Academic journal article Notes

Timba: The Sound of the Cuban Crisis

Academic journal article Notes

Timba: The Sound of the Cuban Crisis

Article excerpt

Timba: The Sound of the Cuban Crisis. By Vincenzo Perna. (SOAS Musicology Series.) Burlington, VT: Ashgate Publishing, 2005. [ix, 338 p. ISBN 0-7546-3941-X. $114.95] Index, bibliography, illustrations, music examples.

Vincenzo Perna, a freelance music journalist with a Ph.D. in Ethnomusicology from the University of London (SOAS), has written a penetrating and deeply informative book on timba, the popular and provocative Cuban music and dance style that emerged in the 1990s, during the economic tailspin euphemistically referred to as "el període especial económico" (the special economic period). In Timba: The Sound of the Cuban Crisis, Perna presents timba as an innovative fusion of Afro-Cuban popular and folkloric styles with African American genres such as hip-hop and funk. Through a rigorous analysis of timba s flammable context and controversial lyrics, Perna successfully argues that timba "articulates the values of a largely black youth subculture that has grown up in the shadow of the crisis ... ultimately symbolizing the difficult, contradictory opening of Cuba to the outside world" (p. 4).

Perna takes the reader on a journey from timba's origins as an experimental artschool genre in the late 1980s, through its flowering during the període especial in the 1990s, and into the twenty-first century, where it seems to be yielding its defiant stance to Cuban rap. The book is organized in three sections: part 1: Setting the Scene; part 2: Matters of Style, and part 3: Dangerous Connections. In part 1, Perna introduces the reader to música bailable (dance music) from the Revolution of 1959 to the eve of the període especial in 1989. He highlights the painful "self-blockade" of the late 1960s and early 1970s, during which time the Revolutionary government shut down all the cabarets (the main venues for popular music performances), banned foreign music from the radio, and sought to stamp out "moral degeneracy," symbolized by the "long hair and fancy clothes" worn by Cuba's rebellious youth (p. 31). After a year, the state lifted the broadcasting ban on Anglo-American music, but this relaxing of the restrictions placed on foreign music only served to emphasize young Cubans' growing dissatisfaction with música bailable. Bassist and composer Reynaldo Crespo notes that "Cuban music went through a deep crisis . . . during the 1960s and the 1970s" because Cubans simply did not want to listen to Cuban dance music (p. 33).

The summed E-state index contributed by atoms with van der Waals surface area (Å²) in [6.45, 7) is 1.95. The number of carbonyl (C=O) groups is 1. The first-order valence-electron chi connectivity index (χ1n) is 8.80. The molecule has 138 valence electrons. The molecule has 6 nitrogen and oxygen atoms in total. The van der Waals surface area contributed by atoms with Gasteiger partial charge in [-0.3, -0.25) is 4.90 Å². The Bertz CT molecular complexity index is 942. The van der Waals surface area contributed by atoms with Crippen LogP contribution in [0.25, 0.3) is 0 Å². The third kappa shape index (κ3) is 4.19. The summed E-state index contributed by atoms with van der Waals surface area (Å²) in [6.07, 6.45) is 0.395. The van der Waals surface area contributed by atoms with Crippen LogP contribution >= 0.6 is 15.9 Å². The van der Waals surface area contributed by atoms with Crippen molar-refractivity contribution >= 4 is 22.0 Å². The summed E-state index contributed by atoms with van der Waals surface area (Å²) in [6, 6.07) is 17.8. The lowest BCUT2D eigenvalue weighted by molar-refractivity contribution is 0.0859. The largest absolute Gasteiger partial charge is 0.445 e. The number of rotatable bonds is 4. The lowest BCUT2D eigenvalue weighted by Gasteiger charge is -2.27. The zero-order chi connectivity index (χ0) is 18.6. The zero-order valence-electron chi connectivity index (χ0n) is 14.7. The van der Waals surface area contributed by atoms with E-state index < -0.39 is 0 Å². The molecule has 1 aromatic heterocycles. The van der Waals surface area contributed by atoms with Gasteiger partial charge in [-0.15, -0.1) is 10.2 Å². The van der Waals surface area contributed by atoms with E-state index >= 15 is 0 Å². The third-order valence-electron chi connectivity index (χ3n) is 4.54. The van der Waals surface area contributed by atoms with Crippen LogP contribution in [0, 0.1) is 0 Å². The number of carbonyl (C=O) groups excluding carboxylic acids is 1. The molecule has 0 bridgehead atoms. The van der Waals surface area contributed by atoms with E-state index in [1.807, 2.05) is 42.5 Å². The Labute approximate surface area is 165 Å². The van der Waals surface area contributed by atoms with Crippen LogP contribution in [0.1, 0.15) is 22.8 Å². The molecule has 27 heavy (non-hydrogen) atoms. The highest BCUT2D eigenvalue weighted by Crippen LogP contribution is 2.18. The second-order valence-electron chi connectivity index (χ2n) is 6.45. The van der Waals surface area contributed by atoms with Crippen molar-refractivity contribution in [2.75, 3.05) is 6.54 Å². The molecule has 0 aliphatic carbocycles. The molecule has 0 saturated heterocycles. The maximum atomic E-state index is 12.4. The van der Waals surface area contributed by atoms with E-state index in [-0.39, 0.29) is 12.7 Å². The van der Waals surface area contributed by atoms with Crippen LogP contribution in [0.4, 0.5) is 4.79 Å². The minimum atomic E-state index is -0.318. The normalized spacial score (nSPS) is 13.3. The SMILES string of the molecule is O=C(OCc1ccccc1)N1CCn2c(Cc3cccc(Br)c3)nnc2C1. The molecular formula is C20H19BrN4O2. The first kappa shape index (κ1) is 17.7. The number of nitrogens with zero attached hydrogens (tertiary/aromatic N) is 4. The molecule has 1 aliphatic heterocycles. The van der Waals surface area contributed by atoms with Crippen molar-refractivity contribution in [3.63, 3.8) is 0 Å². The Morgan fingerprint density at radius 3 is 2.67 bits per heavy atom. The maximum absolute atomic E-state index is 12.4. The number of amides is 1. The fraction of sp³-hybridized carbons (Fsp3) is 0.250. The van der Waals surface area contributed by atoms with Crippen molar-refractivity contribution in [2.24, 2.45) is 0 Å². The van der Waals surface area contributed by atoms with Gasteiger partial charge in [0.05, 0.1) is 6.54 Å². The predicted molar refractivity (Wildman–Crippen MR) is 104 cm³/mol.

In the midst of this musicopolitical crisis, in 1969 bassist and composer Juan Formell founded Los Van Van, perhaps the most famous Cuban dance band since the Revolution. Perna suggests that the modernized son genre created by Los Van Van, called songo, is one of the forerunners of timba, primarily because of the adoption of the drum kit. In 1973, pianist and composer Chucho Valdés founded a jazz group called Irakere, which specialized in "danceable jazz." Irakere's innovative fusion of jazz, rock, and Afro-Cuban folkloric rhythms represented a sound that was simultaneously modern, virtuosic, and traditional. Perna asserts that Irakere's hom section and its "modern traditional'1 sound make the legendary jazz band the most direct antecedent of timba.

In the 1980s, the growing number of Latinos in the United States helped propel salsa to the forefront of urban popular music preferences, and the sounds of Rubén Blades and the Fania All Stars soon made their way to Cuban airwaves. The reembracing of salsa by Cuban musicians, along with the innovative musical stylings of Los Van Van and Irakere, set the stage for the emergence of timba as a musical genre. In chapter 2, Perna gives an overview of the profound difficulties encountered by most Cubans during the decade of the 1990s. He argues that the economic crisis forced Cuba to interact with the rest of the world, allowing for the international exchange of goods, services, ideas, and expressive culture. It was precisely the período especial that forced Cuba to shift its economic focus from its former patron, the Soviet Union, to the vicissitudes of foreign tourism. …

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